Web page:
As discussed in our Client Alert distributed last week1, on April 5, 2012 President Obama signed into law the Jumpstart Our Business Startups Act (the “JOBS Act” or the “Act”). Some parts of the Act, such as the new category of “emerging growth companies” and the new thresholds for registration and deregistration under Sections 12(g) and 15(e) of the Securities Exchange Act, became effective immediately, while others, such as the “crowdfunding” exemption, require SEC rulemaking before becoming effective.
JOBS Act Liberalizes Reporting Requirements and Exemptions For Emerging Businesses and Private Issuers
On April 5, 2012, President Obama signed into law the Jumpstart Our Business Startups Act (the “JOBS Act” or the “Act”) following passage by the U.S.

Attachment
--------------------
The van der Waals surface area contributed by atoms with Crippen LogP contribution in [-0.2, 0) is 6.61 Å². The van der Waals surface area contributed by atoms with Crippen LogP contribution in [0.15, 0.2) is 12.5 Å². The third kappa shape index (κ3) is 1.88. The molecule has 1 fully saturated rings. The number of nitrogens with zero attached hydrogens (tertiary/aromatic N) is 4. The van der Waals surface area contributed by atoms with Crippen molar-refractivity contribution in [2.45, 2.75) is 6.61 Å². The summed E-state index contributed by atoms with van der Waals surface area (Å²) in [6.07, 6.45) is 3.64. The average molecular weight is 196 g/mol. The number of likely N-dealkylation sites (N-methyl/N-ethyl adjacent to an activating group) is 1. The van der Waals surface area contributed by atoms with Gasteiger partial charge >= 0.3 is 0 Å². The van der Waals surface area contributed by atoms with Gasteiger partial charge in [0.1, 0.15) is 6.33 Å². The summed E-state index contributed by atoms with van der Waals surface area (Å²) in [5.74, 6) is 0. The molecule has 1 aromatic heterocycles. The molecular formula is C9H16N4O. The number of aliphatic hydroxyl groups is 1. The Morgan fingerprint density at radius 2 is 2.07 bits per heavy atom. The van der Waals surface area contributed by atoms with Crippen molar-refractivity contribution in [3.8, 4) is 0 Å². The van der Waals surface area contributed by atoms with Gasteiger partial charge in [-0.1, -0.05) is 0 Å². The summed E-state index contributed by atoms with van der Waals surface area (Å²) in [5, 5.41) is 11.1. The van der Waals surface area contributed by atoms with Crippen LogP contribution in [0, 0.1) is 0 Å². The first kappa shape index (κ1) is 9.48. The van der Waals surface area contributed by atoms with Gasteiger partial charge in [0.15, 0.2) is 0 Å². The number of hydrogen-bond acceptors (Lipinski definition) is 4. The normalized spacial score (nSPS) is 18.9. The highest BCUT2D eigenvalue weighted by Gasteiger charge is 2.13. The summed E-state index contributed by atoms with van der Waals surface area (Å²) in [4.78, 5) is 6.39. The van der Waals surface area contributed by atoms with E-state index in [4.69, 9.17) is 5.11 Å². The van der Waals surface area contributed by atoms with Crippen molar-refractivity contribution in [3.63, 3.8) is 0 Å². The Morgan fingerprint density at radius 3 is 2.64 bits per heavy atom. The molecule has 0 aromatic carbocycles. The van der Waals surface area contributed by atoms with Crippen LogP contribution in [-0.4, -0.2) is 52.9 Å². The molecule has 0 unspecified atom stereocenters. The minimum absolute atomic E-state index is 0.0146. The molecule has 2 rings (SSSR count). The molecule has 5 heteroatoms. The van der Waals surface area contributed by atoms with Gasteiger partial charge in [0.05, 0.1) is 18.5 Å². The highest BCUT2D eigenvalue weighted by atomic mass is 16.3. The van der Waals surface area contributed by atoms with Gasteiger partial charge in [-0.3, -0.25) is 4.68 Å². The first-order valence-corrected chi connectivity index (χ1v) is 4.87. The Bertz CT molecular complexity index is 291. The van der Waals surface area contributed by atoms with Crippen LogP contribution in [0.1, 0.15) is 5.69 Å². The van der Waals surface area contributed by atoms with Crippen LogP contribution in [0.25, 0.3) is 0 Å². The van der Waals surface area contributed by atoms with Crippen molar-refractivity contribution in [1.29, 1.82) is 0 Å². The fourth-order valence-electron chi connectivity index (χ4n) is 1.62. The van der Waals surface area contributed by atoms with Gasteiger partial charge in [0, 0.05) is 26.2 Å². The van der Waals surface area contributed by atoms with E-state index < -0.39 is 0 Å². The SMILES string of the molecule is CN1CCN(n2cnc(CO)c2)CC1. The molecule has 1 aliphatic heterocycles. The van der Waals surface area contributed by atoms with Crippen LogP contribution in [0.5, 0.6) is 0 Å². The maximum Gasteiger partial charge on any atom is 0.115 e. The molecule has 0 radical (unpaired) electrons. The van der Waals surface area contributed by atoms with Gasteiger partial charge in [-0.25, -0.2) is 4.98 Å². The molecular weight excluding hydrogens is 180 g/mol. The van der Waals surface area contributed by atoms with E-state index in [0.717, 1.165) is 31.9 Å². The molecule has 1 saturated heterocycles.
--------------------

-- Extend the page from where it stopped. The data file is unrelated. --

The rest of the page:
The Dodd-Frank Wall Street Reform and Consumer Protection Act (“Dodd-Frank”)1 changed the investor net worth standard that applies to natural persons (individually or jointly with their spouse) to exclude the value of the primary residence for purposes of determining whether the persons qualify as an “accredited investor” on the basis of having a net worth in excess of $1.0 million. This change to the net worth standard became effective on July 21, 2010. Dodd-Frank also required the SEC to revise its rules under the Securities Act of 1933 (the “Securities Act”) to conform to the new standard.2 The SEC has now amended its rules to conform them to Dodd-Frank and to clarify the treatment of debt secured by a person’s primary residence for purposes of the net worth calculation.3 The amended net worth standard will be effective February 27, 2012 and as discussed in greater detail below issuers will likely need to revise investor questionnaires for any Regulation D offers or sales on and after that date (including sales to existing investors).
SEC Further Extends Section 404 Compliance Date for Smaller Issuers and Proposes Changes to Accelerated Filer Rules